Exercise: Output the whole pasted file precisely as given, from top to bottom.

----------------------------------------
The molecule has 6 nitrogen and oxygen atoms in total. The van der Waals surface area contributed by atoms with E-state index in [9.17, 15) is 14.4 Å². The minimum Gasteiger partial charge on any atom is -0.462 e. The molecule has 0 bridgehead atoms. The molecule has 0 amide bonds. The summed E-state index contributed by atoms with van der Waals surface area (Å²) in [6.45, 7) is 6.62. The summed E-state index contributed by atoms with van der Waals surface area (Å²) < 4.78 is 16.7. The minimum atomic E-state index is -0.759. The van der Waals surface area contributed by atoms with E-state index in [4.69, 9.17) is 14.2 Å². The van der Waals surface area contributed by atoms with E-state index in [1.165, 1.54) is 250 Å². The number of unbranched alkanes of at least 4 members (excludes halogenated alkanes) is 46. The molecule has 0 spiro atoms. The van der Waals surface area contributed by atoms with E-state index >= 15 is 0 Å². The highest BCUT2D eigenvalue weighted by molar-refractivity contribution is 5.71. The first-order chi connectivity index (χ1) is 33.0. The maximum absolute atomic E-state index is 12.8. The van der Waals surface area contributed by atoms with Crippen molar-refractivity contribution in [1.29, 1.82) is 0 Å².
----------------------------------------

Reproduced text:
The molecule has 6 nitrogen and oxygen atoms in total. The van der Waals surface area contributed by atoms with E-state index in [9.17, 15) is 14.4 Å². The minimum Gasteiger partial charge on any atom is -0.462 e. The molecule has 0 bridgehead atoms. The molecule has 0 amide bonds. The summed E-state index contributed by atoms with van der Waals surface area (Å²) in [6.45, 7) is 6.62. The summed E-state index contributed by atoms with van der Waals surface area (Å²) < 4.78 is 16.7. The minimum atomic E-state index is -0.759. The van der Waals surface area contributed by atoms with E-state index in [4.69, 9.17) is 14.2 Å². The van der Waals surface area contributed by atoms with E-state index in [1.165, 1.54) is 250 Å². The number of unbranched alkanes of at least 4 members (excludes halogenated alkanes) is 46. The molecule has 0 spiro atoms. The van der Waals surface area contributed by atoms with E-state index >= 15 is 0 Å². The highest BCUT2D eigenvalue weighted by molar-refractivity contribution is 5.71. The first-order chi connectivity index (χ1) is 33.0. The maximum absolute atomic E-state index is 12.8. The van der Waals surface area contributed by atoms with Crippen molar-refractivity contribution in [1.29, 1.82) is 0 Å².